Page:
Most Ontarians say real trees are the “green” Christmas choice
Tuesday, December 10th 2013 9:49:50am
(December 10, 2013) Ontarians selected real Christmas trees over artificial as the more environmentally-friendly option this holiday season. According to a recent poll*, commissioned by the Ontario Forestry Association (OFA), 41% of respondents consider a real tree to be the most eco-friendly, 25% chose artificial trees and 16% ranked both as equal.
This is a substantial shift in public opinion compared to a similar poll conducted by the OFA last year. In 2012, 46% of Ontarians polled stated that artificial trees were the green choice, while 42% said real trees were better for the environment.
“It is very encouraging to see this shift in awareness,” stated Carla Grant, Executive Director of Ontario Forestry Association. “Many of the real trees available are grown right here in Ontario by local farmers who have a vested interest in the long-term prosperity of our forests.”
Regardless of respondents’ intention to buy a tree, 56% of Ontarians polled said that the availability of Ontario-grown trees would strongly influence their purchasing decision. Almost 73% said they would be at least somewhat influenced by the option to buy a local tree.
The OFA and Trees Ontario are working in partnership with the Ontario Wood Program, an initiative of the Ontario Ministry of Natural Resources that encourages people to think about their wood purchases and buy local wood products.
More than 500 Ontario farmers produce more than one million Christmas trees each year. When trees are harvested, Christmas tree farmers plant new seedlings to grow trees for the future holiday season. Since trees are not all harvested at the same time, these farms provide continuous habitat for wildlife and retain soil and water, therefore preventing seasonal runoff.
Christmas tree farms are carbon sinks, soaking up carbon dioxide emitted by cars, planes and houses. One acre of planted Christmas trees provides the amount of oxygen required by 18 people every day. The trees are 100% biodegradable and, after the holidays, the trees are mulched for use in municipal parks. Pharmaceutical companies in Ontario also extract ingredients from tree needles for flu vaccines. For more information of the benefits of real Christmas trees, visit OFA’s website (www.oforest.ca).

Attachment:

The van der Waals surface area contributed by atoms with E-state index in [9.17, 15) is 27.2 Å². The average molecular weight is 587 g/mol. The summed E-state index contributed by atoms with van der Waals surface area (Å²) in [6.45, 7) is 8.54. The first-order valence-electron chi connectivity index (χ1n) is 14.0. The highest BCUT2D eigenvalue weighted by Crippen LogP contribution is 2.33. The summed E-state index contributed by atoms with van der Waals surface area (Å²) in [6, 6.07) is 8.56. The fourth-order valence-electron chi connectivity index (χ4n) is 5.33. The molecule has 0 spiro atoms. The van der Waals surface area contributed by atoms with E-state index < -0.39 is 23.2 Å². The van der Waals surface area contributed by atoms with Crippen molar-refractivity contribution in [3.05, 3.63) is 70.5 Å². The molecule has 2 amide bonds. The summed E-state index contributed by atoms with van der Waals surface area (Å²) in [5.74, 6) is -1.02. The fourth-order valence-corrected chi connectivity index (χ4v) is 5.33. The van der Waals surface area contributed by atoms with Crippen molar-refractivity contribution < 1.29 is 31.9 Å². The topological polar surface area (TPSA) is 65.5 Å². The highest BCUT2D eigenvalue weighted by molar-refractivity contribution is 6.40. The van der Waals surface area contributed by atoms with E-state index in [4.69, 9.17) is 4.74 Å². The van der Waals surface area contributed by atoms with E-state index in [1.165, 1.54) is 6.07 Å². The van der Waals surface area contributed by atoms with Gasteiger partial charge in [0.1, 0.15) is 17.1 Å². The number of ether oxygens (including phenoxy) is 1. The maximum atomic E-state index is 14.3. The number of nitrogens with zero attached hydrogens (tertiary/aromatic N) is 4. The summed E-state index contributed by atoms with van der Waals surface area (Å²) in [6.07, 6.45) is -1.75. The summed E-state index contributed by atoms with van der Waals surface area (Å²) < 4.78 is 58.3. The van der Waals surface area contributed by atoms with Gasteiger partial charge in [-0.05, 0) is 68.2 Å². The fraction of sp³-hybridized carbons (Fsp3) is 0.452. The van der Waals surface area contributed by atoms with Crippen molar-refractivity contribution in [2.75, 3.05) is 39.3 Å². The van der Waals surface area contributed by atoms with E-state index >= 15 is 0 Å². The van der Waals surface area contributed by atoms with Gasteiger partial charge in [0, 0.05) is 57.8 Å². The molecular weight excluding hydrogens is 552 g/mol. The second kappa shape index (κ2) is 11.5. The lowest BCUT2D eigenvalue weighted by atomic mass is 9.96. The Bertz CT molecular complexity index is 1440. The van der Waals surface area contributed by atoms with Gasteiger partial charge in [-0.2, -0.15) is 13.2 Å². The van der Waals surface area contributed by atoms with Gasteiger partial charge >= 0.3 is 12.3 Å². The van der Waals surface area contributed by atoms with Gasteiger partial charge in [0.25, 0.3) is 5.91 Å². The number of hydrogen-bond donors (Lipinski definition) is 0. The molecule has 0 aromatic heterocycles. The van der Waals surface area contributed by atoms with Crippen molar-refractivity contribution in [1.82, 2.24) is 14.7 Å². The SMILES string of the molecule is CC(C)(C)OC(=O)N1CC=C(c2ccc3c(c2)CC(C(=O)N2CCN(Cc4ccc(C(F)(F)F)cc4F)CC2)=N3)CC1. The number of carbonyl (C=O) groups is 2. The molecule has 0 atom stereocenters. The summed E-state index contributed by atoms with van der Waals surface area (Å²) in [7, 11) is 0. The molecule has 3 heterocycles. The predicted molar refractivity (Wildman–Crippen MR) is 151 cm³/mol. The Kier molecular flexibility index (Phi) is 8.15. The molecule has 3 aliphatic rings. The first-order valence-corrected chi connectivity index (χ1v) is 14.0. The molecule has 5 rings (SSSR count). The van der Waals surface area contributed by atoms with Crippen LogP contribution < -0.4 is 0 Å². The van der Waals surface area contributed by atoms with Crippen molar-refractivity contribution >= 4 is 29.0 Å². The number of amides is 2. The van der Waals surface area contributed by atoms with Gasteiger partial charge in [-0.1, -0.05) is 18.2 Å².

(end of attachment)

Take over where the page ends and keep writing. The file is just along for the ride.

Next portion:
On the other hand, the manufacturing and transportation of imported artificial Christmas trees requires large amounts of fossil fuels. In addition, these trees are not biodegradable and will lead to an increase in landfill waste once people decide to discard them. In fact, sadly every artificial Christmas tree will eventually become a centuries-long resident of a municipal landfill.
Over 80% of respondents plan on putting up a tree during the upcoming holiday season.
Despite the green choice, the poll indicated that half of Ontarians (51%) will be putting up an artificial tree, compared to 42% who said they will use a real tree; 7% will put up both. The main reason cited for putting up an artificial tree was convenience (28%), whereas 47% of respondents said they put up a real tree because of family tradition.
Regions in Ontario with the largest number of real tree consumers were: Central (58.8%); Niagara/Hamilton (58.3%); and Eastern (58.1%).
Regions in Ontario with the largest number of people who use artificial trees were: GTA (70.7%); Metro Toronto (69.8%); and Northern (66.7%).
Trees Ontario will be selling trees until December 15th at the Toronto Christmas Market in the Distillery Historic District. Trees are selling fast, and the popular “mini-Kringle”, a 3-foot real tree complete with stand, has already sold out.
For more information, or to schedule interviews, please contact:
Carla Grant, Executive Director
Ontario Forestry Association
Office: 416-493-4565; Cell: 416-486-2349
The Ontario Forestry Association (OFA) is a non-profit, registered charity. The OFA is dedicated to raising awareness and understanding of all aspects of Ontario's forests, and developing commitment to stewardship of forest ecosystems. Since 1949, the OFA has been involved in public education around forestry and environmental issues. To this day, they continue to increase public education and knowledge of forestry and environmental issues. Visit www.oforest.ca.
Ontario Wood works in partnership with Ontario’s wood products producers to communicate the benefits (economic, environmental and product characteristics) of Ontario wood products. It is designed to encourage Ontarians to “buy local” wood products and help them identify those products by looking for the Ontario Wood “leaf” brand. To find information on Ontario’s forest industry and Ontario Wood’s producer partners, please visit www.ontario.ca/wood.
*The 850-person survey by Oraclepoll Research entitled “Holiday Tree Report” was conducted between November 20th and November 25th, 2013. The margin of error is +/- 3.4%, 19/20 times.
The Lieutenant Governor of Ontario’s annual Christmas tree. Courtesy of Ontario Forestry Association.